A Dime for Your Troubles.

Recently a customer came in reporting that the interior dome lamps were inoperative on her Oldsmobile. The job was assigned to Nelson Benevides, one of our service technicians. A check of the All-data service computer did not reveal any service bulletins so Nelson found the wiring diagram for this model in the computer, and printed it out. The wiring diagram showed that fuse #14 powered this circuit. Upon checking that fuse, Nelson found it had blown. As soon as he replaced the fuse with a new one it blew again immediately. This confirmed one thing. This circuit is shorted and, fortunately, the problem is consistent, not intermittent. This type of electrical short circuit is common today. Unfortunately, this problem normally takes a lot of time to find because it means that the technician must find and unplug each component on this circuit one at a time. This particular car has seven items on that one fuse. The items are: Visor vanity mirror, left instrument panel courtesy light, right instrument panel courtesy light, console courtesy light, cigar lighter, glove box light, and the trunk light. The technician will know when the shorted component is unplugged because the fuse will no longer blow right after the suspect item is unplugged. However, even when the technician has diagnosed the problem this far, he still does not know whether the cause is the component itself, or its wiring. Most of the time we find that the wiring is the cause. Generally the power or "live" wire to the suspect component will rub through a piece of sheet metal in the car somewhere and this will cause the fuse to blow. Once the fuse blows the circuit is "open" because no current can pass through the broken fuse. If the fuse wasn't there to protect the circuit in this instance, the wire would get very hot and most likely catch fire. Luckily, Nelson had not started to access each components wiring  harness yet. Seeing that the cigar lighter was on this circuit, he  happened to pull the lighter out and look inside at the heating element before proceeding further. Much to his amazement, he saw a dime had become lodged inside the lighter. After removing the dime and trying another fuse, the fuse did not blow. The dime was the cause. Under normal circumstances, when you push in the lighter, the electricity flows through a spiral high-resistance metal coil. The high-resistance quality of this metal coil causes it to heat up very hot and glow red, thus causing enough heat to light a cigarette or cigar.   In this case, the electricity bypassed the coil and went through the dime. This shorted the "live" power right to ground causing the fuse to blow and "open" the circuit to prevent a fire. Hat's off to Nelson for spotting  the dime and saving the customer from what could have been an expensive problem to find.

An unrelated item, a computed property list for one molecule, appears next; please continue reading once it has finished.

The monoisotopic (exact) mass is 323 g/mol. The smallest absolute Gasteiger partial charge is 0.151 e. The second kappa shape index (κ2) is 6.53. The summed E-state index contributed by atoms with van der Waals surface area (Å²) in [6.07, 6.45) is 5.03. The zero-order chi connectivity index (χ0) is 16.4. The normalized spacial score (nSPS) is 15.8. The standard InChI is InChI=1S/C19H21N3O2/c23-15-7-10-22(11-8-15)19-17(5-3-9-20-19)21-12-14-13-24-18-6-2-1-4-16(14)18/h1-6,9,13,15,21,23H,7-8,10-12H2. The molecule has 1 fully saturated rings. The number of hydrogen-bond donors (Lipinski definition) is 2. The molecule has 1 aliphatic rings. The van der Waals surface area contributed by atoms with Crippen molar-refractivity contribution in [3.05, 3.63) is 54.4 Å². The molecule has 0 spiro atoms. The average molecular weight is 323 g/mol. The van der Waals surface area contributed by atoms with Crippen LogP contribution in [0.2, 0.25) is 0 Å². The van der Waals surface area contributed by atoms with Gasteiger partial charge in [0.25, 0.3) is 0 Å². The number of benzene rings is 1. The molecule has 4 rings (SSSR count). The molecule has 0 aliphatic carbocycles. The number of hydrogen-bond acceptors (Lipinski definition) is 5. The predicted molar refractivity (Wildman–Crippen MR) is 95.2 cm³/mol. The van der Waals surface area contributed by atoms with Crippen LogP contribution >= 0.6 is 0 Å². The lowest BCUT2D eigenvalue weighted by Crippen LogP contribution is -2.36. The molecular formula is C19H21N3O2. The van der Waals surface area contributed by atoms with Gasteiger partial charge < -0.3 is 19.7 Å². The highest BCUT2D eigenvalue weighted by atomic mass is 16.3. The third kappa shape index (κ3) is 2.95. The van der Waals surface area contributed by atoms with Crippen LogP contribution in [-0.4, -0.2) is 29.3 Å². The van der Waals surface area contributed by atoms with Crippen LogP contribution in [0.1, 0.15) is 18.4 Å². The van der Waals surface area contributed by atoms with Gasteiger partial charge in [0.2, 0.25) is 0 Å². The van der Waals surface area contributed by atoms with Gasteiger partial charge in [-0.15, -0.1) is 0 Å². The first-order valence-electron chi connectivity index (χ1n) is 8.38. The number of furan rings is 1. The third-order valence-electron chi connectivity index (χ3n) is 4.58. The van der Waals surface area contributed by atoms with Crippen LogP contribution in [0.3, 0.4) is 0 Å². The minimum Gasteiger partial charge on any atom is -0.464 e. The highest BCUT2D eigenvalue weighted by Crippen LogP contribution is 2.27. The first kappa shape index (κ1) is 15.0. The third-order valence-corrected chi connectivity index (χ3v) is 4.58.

In Passing

We are deeply saddened by the loss of our customer, Joe Collis. Joe had been a regular customer of ours for quite some time now and like so many of you, Joe was always a pleasure to talk to. He always reflected a positive attitude on things and that positive attitude transmitted across to everyone he came in contact with. He will be missed. 

We were also deeply saddened, and shocked, by the loss of our customer, Gordon Cahoon. Gordon, his wife Nancy, and their family have been customers with us for many years now. Gordon was employed by the city as the director of Emergency Medical Services and Communications until his retirement. Gordon was one of the first CPR instructors in the state and his efforts were instrumental in organizing the first Employees Assistance Program for the City of New Bedford. 

Our condolences go out to the Collis and Cahoon families. 

Thanks again for your business.
Please drive safely.
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Sam Giammalvo's Auto Sales, Inc.
1476 Purchase Street
New Bedford, MA 02740
Phone: (508) 999-3213
FAX: (508) 999-1343